Creators on Apple Podcasts will now be able to find out a lot more about who their most devoted listeners are and where they’re coming from. The company today is launching subscription analytics tools that will show podcasters how many listeners started a free trial, the percentage of those who converted to a paid subscription, what type of plan they’re subscribed to, and geographic breakdowns. While Apple has made analytics on regular listeners available since 2017, this new set of analytics will give podcasters more intel on the subscription side of their business.
Creators can also see the breakdown between annual and monthly subscriptions. At a virtual briefing attended by The Verge, Apple’s global head of podcasts, Ben Cave, said that annual plans were increasingly popular with new subscribers on Apple Podcasts. “Now, over one-third of all new subscribers are choosing annual plans — which is great news for creators because it means they’re getting upfront revenue and increased retention,” Cave said.
Creators can access the new analytics via Apple Podcast Connect, the dashboard for creators. After selecting a subscription from the Analytics tab, users can select either “Overview” or “Trends” to see different breakdowns of their subscription metrics. Under the “Trends” category, creators will be able to view the number of active subscribers, subscription events (i.e., cancellations, activations, and renewals), the number of subscriptions sold over time, and estimated proceeds. The Overview tab displays data on free trial subscriptions, conversions to paid subscriptions, and geographic breakdowns.
When Apple launched in-app podcast subscriptions two years ago, there were more than a few hiccups. Podcasters complained that Apple Podcast Connect had a confusing interface and that the platform was buggy. And then, there was the actual work of creating special content that audiences would be willing to pay for. The platform has improved over time, and premium content has emerged as a promising source of new revenue for podcasts — but it’s still not an easy task to pull off. Producing new content for subscribers requires additional hours of labor, including the arduous task of manually uploading premium episodes to all podcast platforms. This can be especially difficult for the small, independent shows that may not have the budget or staffing of larger, commercial podcast studios.
Apple is trying to speed up this process for creators, too. The company is adding five new hosting providers for delegated delivery, which allows creators to publish premium content directly from their chosen host’s dashboard. The new delivery partners are Audiomeans, Captivate, Podbean, Podspace, and Transistor. A number of other platforms, including Blubrry, Libsyn, Triton Digital’s Omny Studio, and RSS.com, already support delegated delivery on Apple Podcasts subscriptions.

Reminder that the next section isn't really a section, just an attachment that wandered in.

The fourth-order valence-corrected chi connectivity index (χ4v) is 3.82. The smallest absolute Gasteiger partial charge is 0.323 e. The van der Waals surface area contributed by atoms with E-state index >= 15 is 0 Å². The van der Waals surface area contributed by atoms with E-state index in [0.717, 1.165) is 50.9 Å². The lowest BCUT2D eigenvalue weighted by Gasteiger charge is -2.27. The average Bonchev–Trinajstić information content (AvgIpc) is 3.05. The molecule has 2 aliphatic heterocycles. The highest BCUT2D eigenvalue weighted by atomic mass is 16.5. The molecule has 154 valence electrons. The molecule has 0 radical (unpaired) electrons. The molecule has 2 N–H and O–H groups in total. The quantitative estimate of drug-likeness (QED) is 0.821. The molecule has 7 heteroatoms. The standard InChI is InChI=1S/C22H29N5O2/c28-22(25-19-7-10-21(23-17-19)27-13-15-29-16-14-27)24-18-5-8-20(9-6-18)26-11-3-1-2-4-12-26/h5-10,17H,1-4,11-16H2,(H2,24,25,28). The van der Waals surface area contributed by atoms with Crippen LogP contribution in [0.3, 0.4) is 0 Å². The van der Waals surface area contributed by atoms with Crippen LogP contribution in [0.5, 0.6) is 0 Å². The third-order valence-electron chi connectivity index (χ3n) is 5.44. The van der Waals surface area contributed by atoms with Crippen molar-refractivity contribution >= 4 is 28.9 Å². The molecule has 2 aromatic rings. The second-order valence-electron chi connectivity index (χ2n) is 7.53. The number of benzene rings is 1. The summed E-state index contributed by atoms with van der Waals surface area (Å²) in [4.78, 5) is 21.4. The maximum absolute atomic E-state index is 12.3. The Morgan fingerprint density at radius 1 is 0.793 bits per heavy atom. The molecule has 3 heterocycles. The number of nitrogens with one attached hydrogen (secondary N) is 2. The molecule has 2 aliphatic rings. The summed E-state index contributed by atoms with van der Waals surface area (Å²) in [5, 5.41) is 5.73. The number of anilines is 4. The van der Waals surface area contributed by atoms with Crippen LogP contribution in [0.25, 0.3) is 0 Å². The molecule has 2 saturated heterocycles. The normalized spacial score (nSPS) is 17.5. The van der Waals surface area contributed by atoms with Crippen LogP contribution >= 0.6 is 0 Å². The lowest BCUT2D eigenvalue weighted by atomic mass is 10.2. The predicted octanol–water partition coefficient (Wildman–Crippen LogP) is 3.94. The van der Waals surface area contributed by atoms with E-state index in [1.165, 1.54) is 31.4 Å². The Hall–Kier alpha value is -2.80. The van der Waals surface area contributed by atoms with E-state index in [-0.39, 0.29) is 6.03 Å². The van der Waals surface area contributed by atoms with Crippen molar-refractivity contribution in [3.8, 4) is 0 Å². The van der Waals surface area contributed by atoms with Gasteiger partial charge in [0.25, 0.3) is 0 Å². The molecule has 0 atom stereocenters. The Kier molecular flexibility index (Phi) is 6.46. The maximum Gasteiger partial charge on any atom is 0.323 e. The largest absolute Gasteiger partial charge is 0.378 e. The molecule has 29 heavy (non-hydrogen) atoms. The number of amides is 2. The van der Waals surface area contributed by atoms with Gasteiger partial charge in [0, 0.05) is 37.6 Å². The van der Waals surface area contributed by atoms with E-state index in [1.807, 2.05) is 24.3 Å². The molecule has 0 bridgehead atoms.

The announcement comes on the heels of Spotify’s new partnership with Patreon, which will allow listeners to access their Patreon podcast subscriptions directly on Spotify. Prior to this, listeners had to either listen to premium content directly on the Patreon app or use a private RSS link to listen on their chosen podcast player.
Linkfire will expand from music to podcasts through a partnership with Apple
Apple Podcasts is also teaming up with a partner better known in the music industry to help podcasters promote their work. The company is partnering with the Danish music analytics platform Linkfire — which generates special “smart links” that let marketers view insights on those who click on them — to help creators promote merch drops, sell tickets, or engage fans. During the virtual briefing, Linkfire announced a new integration with Apple called Linkfire for Podcasts that will debut later this year.
“Our solution is designed just for podcasters with tons of options to help them promote their shows, most recent episodes, and everything that goes along with their growing brand,” said Jeppe Faurfelt, Linkfire co-founder and chief commercial officer, during the briefing.
Faurfelt said that there are similarities between how people consume music and podcasts. Listeners tune in to both across a variety of services and devices, but the vast majority comes from mobile. Similar to the music industry, Faurfelt said that podcast creators have limited visibility into audience listening habits.
Linkfire for Podcasts will allow creators to generate smart links for their shows — which in turn will give creators access to more data on their listeners. When a user clicks on a smart link, they’ll be directed to the show’s landing page, where they can listen to episodes or access additional content like newsletters, merch, live events, and social channels. Creators can then monitor engagement through Linkfire’s dashboard, including anonymized visits, click-throughs, and click-through rates.
Dan Misener, the co-founder of podcast agency Bumper, told The Verge that the current model of checking download figures offers creators a superficial view of listener habits. He believes the Linkfire integration will give podcasters new insights — including, most crucially, whether listeners are actually listening to the episodes that Apple automatically downloads for them. Misener, who was also briefed on the news but isn’t otherwise connected to Linkfire, hasn’t used the podcast version of the tool yet but says he’s eager to try it out.
“For a very long time, downloads have been the coin of the realm in podcasting. The big question mark around downloads is… did anyone actually spend time with my show?” said Misener.